There’s no better feeling than sitting down to a movie and watching a fresh face (or even one very familiar singer) become a star. Here’s a salute to the 15 breakthrough performances that formed a new constellation over the Hollywood sky—and here’s to what we’ll get to see them do next in 2018.
“The queen is in the building!” hollers a pharmacist (Siddharth Dhananjay) when Danielle Macdonald’s aspiring rapper Patricia Dombrowski — aka Killa P — saunters into a New Jersey drug store grabbing her tits. Damned straight. Patti Cake$ is Macdonald’s big entrance as the next ballsy, blonde Australian to conquer a movie since Rebel Wilson. And as much as I love weirdo Wilson, Macdonald can actually play a human being. In Patti Cake$, a Sundance flick that should have been a big hit, Macdonald is street-smart, stubborn, and insecure, a self-described “boss bitch” shackled down by her neighborhood’s malaise. Look fast and you can catch her in Lady Bird credited as “Another Young Lady.” With five lead roles on her plate in 2018, she’ll never go nameless again.
For the last 12 years, hailing Tessa Thompson has been like building a mansion out of matches, stacking her solid performances in Veronica Mars, For Colored Girls, Dear White People, and Creed and waiting for her name to catch spark. (Not to brag, but I saw her do Shakespeare in LA in 2003.) If she’s been impatient, it doesn’t show in Thor: Ragnarok where her Valkyrie stalks down a plane catwalk looking powerful, calm… and so wasted on space booze she trips. Thor is the indie actress’ most expensive movie by eight zeros, but in the middle of CG chaos, she’s grounded and charming, qualities she’s also brought to her sudden blockbuster fame. Now Thompson’s on fire — no Viking funeral, but a career rebirth.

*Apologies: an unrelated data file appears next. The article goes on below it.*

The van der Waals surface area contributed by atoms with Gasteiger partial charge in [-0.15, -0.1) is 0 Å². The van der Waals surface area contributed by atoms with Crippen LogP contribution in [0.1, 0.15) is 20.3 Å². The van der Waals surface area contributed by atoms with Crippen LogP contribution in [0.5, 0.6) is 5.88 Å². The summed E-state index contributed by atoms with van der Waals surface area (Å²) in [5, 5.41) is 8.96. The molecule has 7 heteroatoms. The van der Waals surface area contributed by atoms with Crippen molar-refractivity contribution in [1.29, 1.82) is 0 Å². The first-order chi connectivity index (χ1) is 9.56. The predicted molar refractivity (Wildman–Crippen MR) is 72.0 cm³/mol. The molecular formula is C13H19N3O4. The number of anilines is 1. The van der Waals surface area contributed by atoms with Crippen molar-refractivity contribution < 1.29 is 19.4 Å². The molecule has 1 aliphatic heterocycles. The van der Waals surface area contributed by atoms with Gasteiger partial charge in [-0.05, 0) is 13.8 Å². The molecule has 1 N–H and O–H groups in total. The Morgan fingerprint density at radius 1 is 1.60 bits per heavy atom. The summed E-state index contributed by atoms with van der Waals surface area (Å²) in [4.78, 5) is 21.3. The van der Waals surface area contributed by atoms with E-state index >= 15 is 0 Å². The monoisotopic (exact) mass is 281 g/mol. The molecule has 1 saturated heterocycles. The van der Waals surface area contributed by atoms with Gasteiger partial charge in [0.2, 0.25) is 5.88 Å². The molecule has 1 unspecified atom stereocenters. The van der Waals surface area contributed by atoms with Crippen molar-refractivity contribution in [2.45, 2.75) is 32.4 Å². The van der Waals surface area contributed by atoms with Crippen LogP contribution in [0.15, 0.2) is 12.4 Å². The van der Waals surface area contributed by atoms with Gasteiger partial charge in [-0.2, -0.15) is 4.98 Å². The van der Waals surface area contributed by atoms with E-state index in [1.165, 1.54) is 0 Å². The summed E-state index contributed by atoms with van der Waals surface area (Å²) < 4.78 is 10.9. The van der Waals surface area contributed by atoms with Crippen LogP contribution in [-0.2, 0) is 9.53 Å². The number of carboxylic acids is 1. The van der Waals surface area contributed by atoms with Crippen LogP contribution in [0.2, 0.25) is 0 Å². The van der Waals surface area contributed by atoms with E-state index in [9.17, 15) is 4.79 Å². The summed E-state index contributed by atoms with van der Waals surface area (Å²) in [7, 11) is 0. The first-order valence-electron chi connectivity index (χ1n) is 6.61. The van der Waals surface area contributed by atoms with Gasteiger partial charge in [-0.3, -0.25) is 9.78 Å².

Chilean actress Daniela Vega started her career as a nine-year-old opera mezzo-soprano. She transitioned at 17, spent a year depressed in bed, and then rebloomed as an actress who takes her cues from Bette Davis and Pedro Almodóvar’s wild and wonderful femmes. A Fantastic Woman, Sebastián Lelio’s drama about a trans woman barred from her boyfriend’s funeral, was custom-built for Vega. Her suffering is at once naturalistic and surreal, a series of small, painful indignities capped by a fantasy scene where a sequin-clad Vega flies into the air. And when she sings opera for a posh crowd—the only people in the film who see her as an idol, not an interloper — we, too, want to cheer.
21-year-old Timothée Chalamet is a paradox, or really, a prism. The slender, fragile actor plays boys who look sensitive, but tilt the angle, and they’re obnoxious. In Lady Bird and Call By Me Your Name, he constructs dramatic roller-coasters from teenage inertia. His smallest actions — a lit cigarette, a shrug — make the audience’s hopes soar and plummet. Chalamet has the looks and potential of a baby Daniel Day-Lewis. Since the Phantom Thread star claims he’s retiring this year, what perfect, Oedipal irony that they’re competing head-to-head for the Golden Globes’ Best Actor.
Mary J. Blige
Mary J. Blige is the most famous person on this list by a factor of millions. She’s been selling out stadiums since before most of these newbies could speak. The R&B legend is known for letting fans see her heartbreak. On this summer’s “Strength of a Woman” tour, she crumpled onstage while singing about her ex-husband. Yet Dee Rees’ Mudbound is the first time in her career Blige has allowed audiences to see her — no hair, no nails, no eyelash extensions — in a performance that’s practically transparent. Her WWII-era sharecropper housewife Florence barely speaks, but Blige radiates energy like a woman with her own internal fire. She’s cameoed before in musical-based comedies like Burlesque and The Wiz, but Mudbound makes us look at one of the most celebrated artists on the planet in a whole new way. Lucky for every actress in LA that she already has a gazillion-dollar career, or Blige would scoop up every role.